Mr. David-Weill was sometimes known as the “Sun King.” “All the things revolved around Michel at Lazard,” William D. Cohan, the creator of “The Last Tycoons: The Secret History of Lazard Frères & Co.” (2007), said in an interview.
Mr. Cohan worked at Lazard for six years. “To me it gave the look of essentially the most interesting and mysterious place on Wall Street. Private partnership, punching above its weight, small, elite, prestigious,” he said. “It was like a Florentine guild.”
Ali Wambold, who joined Lazard as a vice chairman in 1985 and have become a general partner in 1987, said that Mr. David-Weill “saw himself as a gardener” and “was not especially ruthless or sharp-elbowed.” And Mr. Jacobs said, “I can’t ever remember him being imperious.” Somewhat, he said, he remembered a peaceful, polite man who thrived in one-on-one settings.
After Lazard, Mr. David-Weill dedicated himself to Eurazeo, the worldwide investment company he formed in Paris in 2001.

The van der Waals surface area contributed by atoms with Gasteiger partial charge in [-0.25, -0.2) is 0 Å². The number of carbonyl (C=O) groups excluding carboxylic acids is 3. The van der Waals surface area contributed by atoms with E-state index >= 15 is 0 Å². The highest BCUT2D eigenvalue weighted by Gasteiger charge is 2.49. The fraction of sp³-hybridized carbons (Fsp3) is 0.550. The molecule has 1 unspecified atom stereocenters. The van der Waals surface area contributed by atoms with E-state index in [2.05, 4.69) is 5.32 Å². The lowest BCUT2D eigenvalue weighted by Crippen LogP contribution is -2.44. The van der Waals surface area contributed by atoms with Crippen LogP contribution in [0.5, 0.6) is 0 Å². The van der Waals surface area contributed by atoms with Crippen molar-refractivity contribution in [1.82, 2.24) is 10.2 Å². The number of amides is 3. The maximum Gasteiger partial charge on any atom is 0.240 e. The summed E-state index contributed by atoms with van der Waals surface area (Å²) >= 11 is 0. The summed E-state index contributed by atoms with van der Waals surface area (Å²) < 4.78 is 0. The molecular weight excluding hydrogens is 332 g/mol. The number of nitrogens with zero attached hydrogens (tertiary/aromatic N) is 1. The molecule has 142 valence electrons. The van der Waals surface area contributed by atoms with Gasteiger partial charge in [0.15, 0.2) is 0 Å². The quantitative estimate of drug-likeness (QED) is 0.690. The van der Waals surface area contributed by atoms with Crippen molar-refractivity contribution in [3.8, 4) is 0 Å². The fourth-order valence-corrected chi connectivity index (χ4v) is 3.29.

“He fought a variety of battles,” said Virginie Morgon, the chief executive of Eurazeo, adding: “The battle that he fought against Bruce Wasserstein was probably the hardest one, because that was his legacy, and he had to go away the bank. But that is someone who never looked back.”
Beyond the office, Mr. David-Weill was a philanthropist and a passionate art patron with a celebrated collection. He was involved with quite a few cultural institutions, including as a trustee of the Metropolitan Museum of Art.
Along with his wife, Mr. David-Weill is survived by 4 daughters, Béatrice, Natalie, Cécile and Agathe, and 11 grandchildren.